From day one, little Sam has defied the odds.
In utero, doctors detected that Sam’s vital organs were outside his body. Sam was affected by a condition called omphalocele, a weakness in his abdomen where the umbilical cord joined it, meaning his liver, spleen and part of his bowels were protruding outside the abdominal cavity within a thin membrane sac. Suspecting that this was caused by a serious genetic disorder, doctors advised mum Amy and dad Mark to terminate the pregnancy.
“That was a scary time because we knew we were dealing with something really serious, but terminating the pregnancy was never an option for us,” said Amy.
An amniocentesis at 20 weeks was “the hardest part of the pregnancy”, as Amy and Mark waited for confirmation of their baby’s condition. Though a genetic disorder was ruled out, this good news was overshadowed by further updates from doctors.
“At every appointment the diagnosis got worse and worse. The first bit of hope we had was when we met with an RCH surgeon. That was the first bit of light we saw.”
Brought to the RCH shortly after birth, Sam spent the first four months of his life in the Newborn Intensive Care Unit (NICU). The pressure his omphalocele or ‘bump’, as the Gellie’s affectionately call it, put on his diaphragm hampered his breathing. Sam also had pulmonary hypoplasia, in which his lungs weren’t completely developed because his chest wall was narrow. Sam was put on a Continuous Positive Airway Pressure ventilator, which applies continuous mild air pressure to keep his airway open.
His bump was also at high risk of infection, and was monitored closely by doctors and dressed weekly until skin formed over it. Amy and Mark stayed by Sam’s cot day and night.
“We were in two headspaces while Sam was in NICU. So many people had said he was unlikely to make it, so we were thrilled that he had gotten that far. But then reality hit us and we saw him in the cot and realised that we couldn’t just hold him. When he was two weeks old, one of the nurses went above and beyond to make our first cuddle happen. The entire NICU team really helped us bond and connect with Sam, and made the best of a bad situation for us.”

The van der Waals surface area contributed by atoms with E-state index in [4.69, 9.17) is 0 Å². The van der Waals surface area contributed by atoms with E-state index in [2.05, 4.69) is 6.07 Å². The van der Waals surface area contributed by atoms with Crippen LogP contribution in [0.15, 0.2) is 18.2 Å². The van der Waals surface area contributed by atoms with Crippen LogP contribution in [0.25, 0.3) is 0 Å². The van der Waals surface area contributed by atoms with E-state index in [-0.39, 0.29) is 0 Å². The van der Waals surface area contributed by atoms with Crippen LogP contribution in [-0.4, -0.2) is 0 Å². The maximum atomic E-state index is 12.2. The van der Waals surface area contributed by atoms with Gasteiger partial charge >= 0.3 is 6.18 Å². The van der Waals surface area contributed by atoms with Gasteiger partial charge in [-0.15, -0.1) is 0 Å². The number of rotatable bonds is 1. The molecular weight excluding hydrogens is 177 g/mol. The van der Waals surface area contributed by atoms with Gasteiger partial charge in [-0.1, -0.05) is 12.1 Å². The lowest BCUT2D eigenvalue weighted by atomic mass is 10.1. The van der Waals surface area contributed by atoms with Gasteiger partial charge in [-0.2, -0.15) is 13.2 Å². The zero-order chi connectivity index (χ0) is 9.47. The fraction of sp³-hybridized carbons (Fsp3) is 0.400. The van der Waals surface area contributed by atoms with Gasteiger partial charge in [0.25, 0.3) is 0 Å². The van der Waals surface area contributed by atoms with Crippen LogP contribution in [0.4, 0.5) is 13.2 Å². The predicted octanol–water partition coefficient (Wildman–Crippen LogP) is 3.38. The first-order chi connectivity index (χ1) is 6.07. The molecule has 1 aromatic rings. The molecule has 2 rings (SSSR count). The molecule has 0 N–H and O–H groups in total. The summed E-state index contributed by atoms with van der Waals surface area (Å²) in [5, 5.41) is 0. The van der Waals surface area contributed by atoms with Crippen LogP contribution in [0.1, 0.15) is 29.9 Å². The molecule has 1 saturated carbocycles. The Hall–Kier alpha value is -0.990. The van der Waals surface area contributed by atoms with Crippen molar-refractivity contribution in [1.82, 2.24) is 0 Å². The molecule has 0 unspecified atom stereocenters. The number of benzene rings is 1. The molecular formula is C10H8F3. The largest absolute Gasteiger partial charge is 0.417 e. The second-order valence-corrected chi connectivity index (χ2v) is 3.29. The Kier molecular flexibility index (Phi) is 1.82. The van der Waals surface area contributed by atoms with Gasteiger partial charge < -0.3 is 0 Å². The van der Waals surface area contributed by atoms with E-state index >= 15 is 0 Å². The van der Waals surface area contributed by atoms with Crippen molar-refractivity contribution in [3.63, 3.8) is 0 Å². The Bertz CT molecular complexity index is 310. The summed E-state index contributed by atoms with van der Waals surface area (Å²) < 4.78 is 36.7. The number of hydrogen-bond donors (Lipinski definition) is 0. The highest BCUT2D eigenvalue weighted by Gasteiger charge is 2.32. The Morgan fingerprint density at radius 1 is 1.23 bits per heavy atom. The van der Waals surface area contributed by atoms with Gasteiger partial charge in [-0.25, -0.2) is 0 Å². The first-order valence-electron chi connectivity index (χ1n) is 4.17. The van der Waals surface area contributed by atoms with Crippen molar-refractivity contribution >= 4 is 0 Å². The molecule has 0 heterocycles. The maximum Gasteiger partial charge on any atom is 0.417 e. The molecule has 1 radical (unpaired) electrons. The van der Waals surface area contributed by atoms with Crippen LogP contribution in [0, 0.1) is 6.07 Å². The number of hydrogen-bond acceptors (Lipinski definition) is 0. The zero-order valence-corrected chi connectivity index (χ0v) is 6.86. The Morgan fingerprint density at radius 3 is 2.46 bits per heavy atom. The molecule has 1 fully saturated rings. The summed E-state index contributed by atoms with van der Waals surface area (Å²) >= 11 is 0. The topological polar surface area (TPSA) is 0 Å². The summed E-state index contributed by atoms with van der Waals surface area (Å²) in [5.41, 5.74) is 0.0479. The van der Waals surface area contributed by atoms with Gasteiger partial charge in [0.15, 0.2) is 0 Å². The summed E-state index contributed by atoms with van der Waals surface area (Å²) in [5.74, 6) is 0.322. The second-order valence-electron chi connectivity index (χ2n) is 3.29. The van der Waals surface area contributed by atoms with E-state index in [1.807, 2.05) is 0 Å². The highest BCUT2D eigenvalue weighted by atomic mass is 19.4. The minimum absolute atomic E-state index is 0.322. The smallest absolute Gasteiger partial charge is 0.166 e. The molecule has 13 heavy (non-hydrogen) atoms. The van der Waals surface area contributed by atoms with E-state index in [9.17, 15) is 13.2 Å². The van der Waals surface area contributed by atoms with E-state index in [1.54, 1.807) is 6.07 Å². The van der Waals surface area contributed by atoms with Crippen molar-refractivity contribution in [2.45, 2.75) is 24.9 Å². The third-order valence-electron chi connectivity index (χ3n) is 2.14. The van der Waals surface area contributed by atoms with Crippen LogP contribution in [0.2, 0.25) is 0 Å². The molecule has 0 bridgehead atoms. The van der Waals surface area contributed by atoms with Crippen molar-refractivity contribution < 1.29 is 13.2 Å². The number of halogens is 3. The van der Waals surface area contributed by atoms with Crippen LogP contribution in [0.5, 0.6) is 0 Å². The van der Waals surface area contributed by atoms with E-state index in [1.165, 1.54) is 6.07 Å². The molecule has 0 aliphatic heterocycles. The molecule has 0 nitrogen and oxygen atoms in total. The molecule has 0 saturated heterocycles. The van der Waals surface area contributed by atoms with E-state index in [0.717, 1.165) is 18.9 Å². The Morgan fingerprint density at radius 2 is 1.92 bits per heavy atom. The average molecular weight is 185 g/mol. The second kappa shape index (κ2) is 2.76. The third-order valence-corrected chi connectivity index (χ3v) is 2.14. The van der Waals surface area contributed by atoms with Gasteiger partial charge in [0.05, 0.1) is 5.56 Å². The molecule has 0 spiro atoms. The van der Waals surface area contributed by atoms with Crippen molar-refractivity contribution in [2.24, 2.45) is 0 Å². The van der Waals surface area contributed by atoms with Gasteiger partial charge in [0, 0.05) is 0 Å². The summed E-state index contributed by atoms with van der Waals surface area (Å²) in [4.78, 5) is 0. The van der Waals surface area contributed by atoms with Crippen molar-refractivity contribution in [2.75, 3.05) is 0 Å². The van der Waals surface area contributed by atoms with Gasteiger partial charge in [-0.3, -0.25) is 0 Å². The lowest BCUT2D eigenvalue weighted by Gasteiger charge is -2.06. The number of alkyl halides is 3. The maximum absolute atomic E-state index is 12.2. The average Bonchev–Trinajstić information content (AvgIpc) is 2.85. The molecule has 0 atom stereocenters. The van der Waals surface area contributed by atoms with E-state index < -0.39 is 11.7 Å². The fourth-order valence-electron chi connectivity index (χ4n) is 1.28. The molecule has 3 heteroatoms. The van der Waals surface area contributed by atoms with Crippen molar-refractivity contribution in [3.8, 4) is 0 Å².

At four months, Sam was discharged from NICU, but continued to visit the hospital on a weekly basis for the first year. Since then, “Sam’s had very few admissions and is doing really well.”
Eventually, Sam will undergo a series of operations with a team of surgeons including Mr Michael Nightingale.
“Sam is at the extreme end of the spectrum for omphalocele,” said Mr Nightingale. “All of his abdominal organs are within an hour-glass shaped sac and will need to be returned to his abdomen through the narrow end of it. This makes his case much more uncommon and complicated.”
Though Sam’s surgeons are waiting until he’s older before they begin operating, his treatment plan comprises three stages. The first will increase the size of his abdominal cavity so his organs can fit. The second will see surgeons return them to their rightful place. The third will reconstruct Sam’s abdominal wall.
“Sam has a significant medical condition and there will be challenges as we begin the surgeries, but he’s a brave, lovely little fellow.”
“He’s lucky to have such an amazing family, who have done a great job of caring for him.”
Until he’s old enough for surgery, Sam’s enjoying making everyone laugh and just being a kid.
“Sam doesn’t notice his bump at all or that he’s different. It doesn’t seem to stop him and he doesn’t let it get in his way.”